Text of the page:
8. ^ White NA; Dehal-Prabhjyot K; Duncan JM (2001). "Molecular analysis of intraspecific variation between building and 'wild' isolates of Serpula lacrymans and their relatedness to S. himantioides". Mycological Research. 105 (4): 447–52. doi:10.1017/S0953756201003781.
  9. ^ Cooke WB (1955). "Fungi of Mount Shasta (1936–51)". Sydowia. 9: 94–215.
  10. ^ Harmsen L (1960). "Taxonomic and cultural studies on brown-spored species of the genus". Friesia. 6: 233–277.
  11. ^ Kotlaba F (1992). "Nálezy dřevomorky domácí – Serpula lacrymans v přírodě". Česká mykologie. 46: 143–147.
  12. ^ Kauserud H; Högberg N; Knudsen H; Elborne SA; Schumacher T (2004). "Molecular phylogenetics suggest a North American link between the anthropogenic dry rot fungus Serpula lacrymans and its wild relative S. himantioides". Molecular Ecology. 13 (10): 3137–3146. doi:10.1111/j.1365-294X.2004.02307.x. PMID 15367126. S2CID 25942196.
  13. ^ Kauserud H; Svegården IB; Saetre GP; Knudsen H; Stensrud Ø; Schmidt O; Doi S; Sugiyama T; Högberg N (August 2007). "Asian origin and rapid global spread of the destructive dry rot fungus Serpula lacrymans". Molecular Ecology. 16 (16): 3350–3360. doi:10.1111/j.1365-294X.2007.03387.x. PMID 17688538. S2CID 40128902.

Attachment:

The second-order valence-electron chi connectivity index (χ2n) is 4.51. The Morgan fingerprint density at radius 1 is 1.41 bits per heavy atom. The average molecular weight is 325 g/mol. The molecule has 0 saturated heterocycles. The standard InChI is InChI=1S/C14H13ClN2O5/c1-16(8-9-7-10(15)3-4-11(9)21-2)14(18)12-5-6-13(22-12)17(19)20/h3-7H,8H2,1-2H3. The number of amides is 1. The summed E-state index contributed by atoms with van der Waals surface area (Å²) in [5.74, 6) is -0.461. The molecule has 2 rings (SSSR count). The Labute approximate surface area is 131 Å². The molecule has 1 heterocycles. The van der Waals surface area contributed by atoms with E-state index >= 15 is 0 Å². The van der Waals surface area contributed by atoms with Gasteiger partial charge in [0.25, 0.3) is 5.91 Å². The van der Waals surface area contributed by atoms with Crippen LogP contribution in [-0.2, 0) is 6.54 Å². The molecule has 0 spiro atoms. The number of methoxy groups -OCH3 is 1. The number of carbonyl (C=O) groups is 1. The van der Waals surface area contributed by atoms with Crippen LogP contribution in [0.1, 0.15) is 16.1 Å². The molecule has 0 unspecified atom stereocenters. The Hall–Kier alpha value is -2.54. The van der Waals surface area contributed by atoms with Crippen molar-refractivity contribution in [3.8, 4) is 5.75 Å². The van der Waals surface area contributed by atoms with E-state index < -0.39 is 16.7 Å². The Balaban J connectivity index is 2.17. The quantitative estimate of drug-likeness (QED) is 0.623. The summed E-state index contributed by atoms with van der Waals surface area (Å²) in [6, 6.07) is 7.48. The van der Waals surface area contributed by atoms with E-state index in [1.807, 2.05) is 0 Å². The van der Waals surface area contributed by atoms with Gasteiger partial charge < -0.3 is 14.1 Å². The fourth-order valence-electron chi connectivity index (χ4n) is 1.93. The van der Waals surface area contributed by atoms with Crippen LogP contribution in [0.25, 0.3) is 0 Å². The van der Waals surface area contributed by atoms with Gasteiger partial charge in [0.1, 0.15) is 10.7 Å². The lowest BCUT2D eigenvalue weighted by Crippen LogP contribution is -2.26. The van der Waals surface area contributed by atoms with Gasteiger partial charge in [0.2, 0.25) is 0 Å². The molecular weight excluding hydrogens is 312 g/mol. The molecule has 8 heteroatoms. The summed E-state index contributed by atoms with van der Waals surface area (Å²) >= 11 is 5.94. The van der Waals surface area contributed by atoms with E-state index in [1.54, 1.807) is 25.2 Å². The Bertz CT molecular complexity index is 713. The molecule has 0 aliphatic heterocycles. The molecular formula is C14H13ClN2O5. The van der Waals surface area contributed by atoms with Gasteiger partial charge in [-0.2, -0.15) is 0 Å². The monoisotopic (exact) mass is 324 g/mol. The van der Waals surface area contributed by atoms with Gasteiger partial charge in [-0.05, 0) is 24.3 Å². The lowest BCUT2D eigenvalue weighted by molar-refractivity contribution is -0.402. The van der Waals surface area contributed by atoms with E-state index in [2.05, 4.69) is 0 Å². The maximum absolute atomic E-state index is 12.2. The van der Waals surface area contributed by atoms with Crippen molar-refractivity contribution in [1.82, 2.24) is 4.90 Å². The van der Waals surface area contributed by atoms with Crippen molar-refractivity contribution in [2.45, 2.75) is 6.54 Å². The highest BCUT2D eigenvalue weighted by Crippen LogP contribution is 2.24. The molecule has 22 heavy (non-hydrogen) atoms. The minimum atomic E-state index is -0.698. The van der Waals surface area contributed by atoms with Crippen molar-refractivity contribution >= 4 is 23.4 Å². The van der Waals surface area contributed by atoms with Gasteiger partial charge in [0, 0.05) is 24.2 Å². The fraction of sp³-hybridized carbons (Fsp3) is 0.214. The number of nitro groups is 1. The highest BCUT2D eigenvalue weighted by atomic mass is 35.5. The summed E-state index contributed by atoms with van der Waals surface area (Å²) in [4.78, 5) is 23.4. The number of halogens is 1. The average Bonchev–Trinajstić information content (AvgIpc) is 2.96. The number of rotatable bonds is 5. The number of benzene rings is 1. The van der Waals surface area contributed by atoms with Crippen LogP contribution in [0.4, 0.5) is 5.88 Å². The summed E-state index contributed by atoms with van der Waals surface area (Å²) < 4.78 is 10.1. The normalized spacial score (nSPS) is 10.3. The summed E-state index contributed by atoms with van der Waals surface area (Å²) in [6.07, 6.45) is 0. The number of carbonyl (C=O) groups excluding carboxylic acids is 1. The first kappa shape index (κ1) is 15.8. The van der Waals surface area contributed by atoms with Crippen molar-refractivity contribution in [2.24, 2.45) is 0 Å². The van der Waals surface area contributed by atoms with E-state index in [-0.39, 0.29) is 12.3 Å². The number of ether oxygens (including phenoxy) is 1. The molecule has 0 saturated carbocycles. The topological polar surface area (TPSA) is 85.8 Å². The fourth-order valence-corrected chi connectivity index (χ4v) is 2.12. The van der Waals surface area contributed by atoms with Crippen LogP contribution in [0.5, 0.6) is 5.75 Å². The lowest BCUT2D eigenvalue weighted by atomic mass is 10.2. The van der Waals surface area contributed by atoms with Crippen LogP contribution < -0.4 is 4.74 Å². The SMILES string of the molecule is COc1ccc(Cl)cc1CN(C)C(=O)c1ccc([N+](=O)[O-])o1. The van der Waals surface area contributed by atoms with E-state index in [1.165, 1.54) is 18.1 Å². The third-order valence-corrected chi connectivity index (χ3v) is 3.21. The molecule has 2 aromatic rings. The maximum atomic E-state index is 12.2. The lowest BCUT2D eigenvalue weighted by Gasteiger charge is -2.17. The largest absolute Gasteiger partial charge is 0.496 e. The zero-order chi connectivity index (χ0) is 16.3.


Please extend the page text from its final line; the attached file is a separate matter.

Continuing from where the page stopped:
14. ^ a b Serpula Lacrymans Fundamental Biology and Control Strategies, edited by D.H. Jennings and A.F. Bravery, Wiley, West Sussex, 1991, ISBN 978-0-471-93058-7. Quotes are from page 9 of the introduction in the book.
  15. ^ Schmidt O (2006). Wood and Tree Fungi: Biology, Damage, Protection, and Use. Berlin: Springer. ISBN 3-540-32138-1.
  16. ^ a b Eastwood, Daniel C; others, and 47 (2011). "The plant cell wall-decomposing machinery underlies the functional diversity of forest fungi". Science. 333 (6043): 762–5. doi:10.1126/science.1205411. PMID 21764756. S2CID 11022844.
  17. ^ Hearn et al., 1973[full citation needed]
  18. ^ Gill and Steglich, 1987[full citation needed]
  19. ^ Aqueveque et al., 2001[full citation needed]
  20. ^ Gill and Steglich, 1987.[full citation needed]
  21. ^ Tauber et al., 2016[full citation needed]